Thursday, December 24, 2009

Responding to a friend's Facebook plea for Christmas Cracker jokes this morning, I shared these festive chucklers with the gang. I happened to have them handy cause my 4 yo had just bullied me into giving him a cracker NOW (Christmas Eve, 8am). I figured my friends might as well benefit from my weakness...

Why can't you tell a joke to an egg?
Cause he'll crack up.

Why did the cookie go to the hospital?
Cause he felt crummy.

Why did the chicken cross the playground?
To get to the other SLIDE!

Merry Merry, one and all! Hope your holidays are filled with laughter.

Wednesday, December 16, 2009

I considered focusing this post on PLONK but there are so many highly drinkable, good quality wines under $10 that I thought the P-word a bit of a slur. On the heels of a recession and during this season of peak consumption, having a few inexpensive wines on hand is where smart meets hospitable. And making sure they're good ones means you can go beyond your own guilty pleasure to use them as quick, simple gifts for friends, neighbours and hosts.

I'm no sommelier, but my current picks for house wine are very pleasing to the palette and the pocketbook. Props to the Toronto Life Where to Get Good Stuff Cheap issue for a few new discoveries. Prices listed below are current at the LCBO.

Glug glug, ahem, chin chin.

Argento Malbec (Argentina) $9.95
Casal Thaulero Cabernet Sauvignon-Merlot (Italy) $6.95

Cono Sur Viognier (Chile) $9.95
Dunavar Muscat Ottonel $8.35

Villa Sandi Prosecco (Italy) $14.85

Tuesday, December 15, 2009

As the family shutterbug, I get a lot of joy out of snapping pics of my little ones. As the one behind the camera, though, I never end up IN any of the photos and feel a little missing from the family album. Seeking a remedy, and growing tired of fiddling with the self timer on my point-and-shoot, was I ever delighted to sit for a couple of professional photographers recently.

Turns out, I'm not alone. A few mommy friends have recently asked me if I know any good photographers. This is the among the happiest times of our lives, and we ain't getting any younger. Now's the time to document!

For a quick-and-dirty portrait session, the department/super store route isn't half bad. I've seen perfectly good results from Target, Walmart and the Real Canadian Superstore. But going the extra mile and splurging on a professional can be a lot of fun AND will surely land you with some phenomenal photos that you'll treasure forever.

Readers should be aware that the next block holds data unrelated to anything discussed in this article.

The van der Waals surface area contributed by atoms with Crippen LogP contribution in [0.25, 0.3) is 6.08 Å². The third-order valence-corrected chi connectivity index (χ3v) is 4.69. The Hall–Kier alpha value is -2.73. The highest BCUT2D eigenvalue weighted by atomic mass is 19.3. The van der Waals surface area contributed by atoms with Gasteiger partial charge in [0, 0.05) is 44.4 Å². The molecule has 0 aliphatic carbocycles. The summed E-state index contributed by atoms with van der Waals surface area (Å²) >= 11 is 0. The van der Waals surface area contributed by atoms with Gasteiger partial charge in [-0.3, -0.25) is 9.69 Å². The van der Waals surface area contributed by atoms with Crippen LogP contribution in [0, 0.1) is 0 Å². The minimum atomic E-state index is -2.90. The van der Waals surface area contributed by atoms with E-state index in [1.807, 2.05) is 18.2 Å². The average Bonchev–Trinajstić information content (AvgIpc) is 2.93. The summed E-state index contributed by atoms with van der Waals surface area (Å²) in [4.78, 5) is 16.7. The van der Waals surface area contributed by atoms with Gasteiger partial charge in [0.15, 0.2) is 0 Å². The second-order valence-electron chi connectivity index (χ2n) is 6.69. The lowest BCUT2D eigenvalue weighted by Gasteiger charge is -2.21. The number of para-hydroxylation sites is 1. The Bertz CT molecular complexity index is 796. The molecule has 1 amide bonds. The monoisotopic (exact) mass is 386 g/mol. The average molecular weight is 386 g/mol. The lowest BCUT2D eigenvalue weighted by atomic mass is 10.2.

Some of my favorite family-friendly photographers in Toronto include:
They've posted fantastic examples of their work on line. Check them out and...say cheese!!

Thursday, December 10, 2009

My mum was a school secretary for years. Every Christmas, she'd come home with a mountain of mugs, tchotchkes, and boxes of chocolates from the kids at school. Of course she appreciated the sentiment, but we all agreed that there had to be a better way to acknowledge our teachers and caregivers than with another generic gift. As a parent, I was hard-pressed to come up with a better idea. After all, there are at least 6 people at our son's school who deserve a little something...what could we get that they'd enjoy without breaking the bank??

Last year, I corralled a bunch of the parents at our preschool to pitch in on group presents for the teachers. With strength in numbers, we were able to put together a generous box of homemade Christmas cookies for each caregiver, topped off with a significant gift card to let them pick out their own treat. These gifts went over really well, but it was a lot of effort to coordinate the whole production.

This year, I was faced with the same challenge of finding presents for a handful of staff at our child care centre, but also had to come up with something for the Kindergarten teacher. And since I'd been the ring leader last year, parents started asking me what to get. Recognizing that some of the best moments of a teacher's day surely had to be when they were NOT with the children, I decided to subscribe to a couple of magazines for the centre's staff room. And even better, I was able to do so through a fundraising program that generates cash for our school.

For the teacher, I found a lovely hardcover family style cookbook (on sale) that I hope she'll enjoy with her own brood. As I gave it to her though, I mentioned that we wholly sanction re-gifting if it doesn't suit her taste. At the very least, I figure we may have taken a gift purchase off of her list!

My husband was raised Jewish. I come from a Catholic family. We like to say our kids are Cashews (ironic that one should have a nut allergy!). Our son's kindergarten teacher kindly asked for some help preparing to celebrate Hanukkah with the children at school. We are grateful to live in a very cosmopolitan, diverse community where kids of all backgrounds will celebrate each others holidays, learning about the world's cultures and traditions through stories, songs and food.